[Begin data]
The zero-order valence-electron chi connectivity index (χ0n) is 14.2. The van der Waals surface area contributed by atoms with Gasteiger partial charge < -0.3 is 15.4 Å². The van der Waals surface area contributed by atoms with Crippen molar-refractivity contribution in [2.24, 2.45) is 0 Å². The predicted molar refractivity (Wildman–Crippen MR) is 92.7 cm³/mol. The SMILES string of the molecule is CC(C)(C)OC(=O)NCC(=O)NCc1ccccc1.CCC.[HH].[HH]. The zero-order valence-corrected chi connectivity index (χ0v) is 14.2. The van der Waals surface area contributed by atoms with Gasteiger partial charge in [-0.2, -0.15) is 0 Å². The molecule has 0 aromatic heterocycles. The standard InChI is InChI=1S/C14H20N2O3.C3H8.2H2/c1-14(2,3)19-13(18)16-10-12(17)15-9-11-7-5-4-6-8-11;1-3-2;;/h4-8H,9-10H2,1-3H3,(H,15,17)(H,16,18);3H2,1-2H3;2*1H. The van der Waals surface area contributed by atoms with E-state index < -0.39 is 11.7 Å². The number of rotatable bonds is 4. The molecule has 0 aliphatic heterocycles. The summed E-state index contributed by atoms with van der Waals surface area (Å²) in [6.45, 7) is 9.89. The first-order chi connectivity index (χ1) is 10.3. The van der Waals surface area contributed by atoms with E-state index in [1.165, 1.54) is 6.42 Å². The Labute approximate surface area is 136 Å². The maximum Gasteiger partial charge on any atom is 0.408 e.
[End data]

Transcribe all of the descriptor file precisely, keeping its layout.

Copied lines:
The zero-order valence-electron chi connectivity index (χ0n) is 14.2. The van der Waals surface area contributed by atoms with Gasteiger partial charge < -0.3 is 15.4 Å². The van der Waals surface area contributed by atoms with Crippen molar-refractivity contribution in [2.24, 2.45) is 0 Å². The predicted molar refractivity (Wildman–Crippen MR) is 92.7 cm³/mol. The SMILES string of the molecule is CC(C)(C)OC(=O)NCC(=O)NCc1ccccc1.CCC.[HH].[HH]. The zero-order valence-corrected chi connectivity index (χ0v) is 14.2. The van der Waals surface area contributed by atoms with Gasteiger partial charge in [-0.2, -0.15) is 0 Å². The molecule has 0 aromatic heterocycles. The standard InChI is InChI=1S/C14H20N2O3.C3H8.2H2/c1-14(2,3)19-13(18)16-10-12(17)15-9-11-7-5-4-6-8-11;1-3-2;;/h4-8H,9-10H2,1-3H3,(H,15,17)(H,16,18);3H2,1-2H3;2*1H. The van der Waals surface area contributed by atoms with E-state index < -0.39 is 11.7 Å². The number of rotatable bonds is 4. The molecule has 0 aliphatic heterocycles. The summed E-state index contributed by atoms with van der Waals surface area (Å²) in [6.45, 7) is 9.89. The first-order chi connectivity index (χ1) is 10.3. The van der Waals surface area contributed by atoms with E-state index in [1.165, 1.54) is 6.42 Å². The Labute approximate surface area is 136 Å². The maximum Gasteiger partial charge on any atom is 0.408 e.